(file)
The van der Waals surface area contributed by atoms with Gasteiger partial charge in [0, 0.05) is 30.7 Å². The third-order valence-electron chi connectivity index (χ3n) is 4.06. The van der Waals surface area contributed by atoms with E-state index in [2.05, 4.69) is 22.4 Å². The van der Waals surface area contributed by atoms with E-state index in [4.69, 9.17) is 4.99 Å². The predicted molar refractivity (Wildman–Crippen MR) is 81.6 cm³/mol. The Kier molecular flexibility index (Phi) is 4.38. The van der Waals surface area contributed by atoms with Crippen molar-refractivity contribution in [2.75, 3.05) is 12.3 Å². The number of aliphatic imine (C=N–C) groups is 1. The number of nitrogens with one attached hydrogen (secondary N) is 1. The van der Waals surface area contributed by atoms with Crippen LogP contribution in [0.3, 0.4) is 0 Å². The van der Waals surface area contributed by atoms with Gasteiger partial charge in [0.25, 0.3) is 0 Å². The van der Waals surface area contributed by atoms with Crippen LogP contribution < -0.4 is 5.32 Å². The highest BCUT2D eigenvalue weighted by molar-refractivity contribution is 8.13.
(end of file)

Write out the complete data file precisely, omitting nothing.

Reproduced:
The van der Waals surface area contributed by atoms with Gasteiger partial charge in [0, 0.05) is 30.7 Å². The third-order valence-electron chi connectivity index (χ3n) is 4.06. The van der Waals surface area contributed by atoms with E-state index in [2.05, 4.69) is 22.4 Å². The van der Waals surface area contributed by atoms with E-state index in [4.69, 9.17) is 4.99 Å². The predicted molar refractivity (Wildman–Crippen MR) is 81.6 cm³/mol. The Kier molecular flexibility index (Phi) is 4.38. The van der Waals surface area contributed by atoms with Crippen molar-refractivity contribution in [2.75, 3.05) is 12.3 Å². The number of aliphatic imine (C=N–C) groups is 1. The number of nitrogens with one attached hydrogen (secondary N) is 1. The van der Waals surface area contributed by atoms with Crippen LogP contribution in [0.3, 0.4) is 0 Å². The van der Waals surface area contributed by atoms with Gasteiger partial charge in [0.25, 0.3) is 0 Å². The van der Waals surface area contributed by atoms with Crippen LogP contribution < -0.4 is 5.32 Å². The highest BCUT2D eigenvalue weighted by molar-refractivity contribution is 8.13.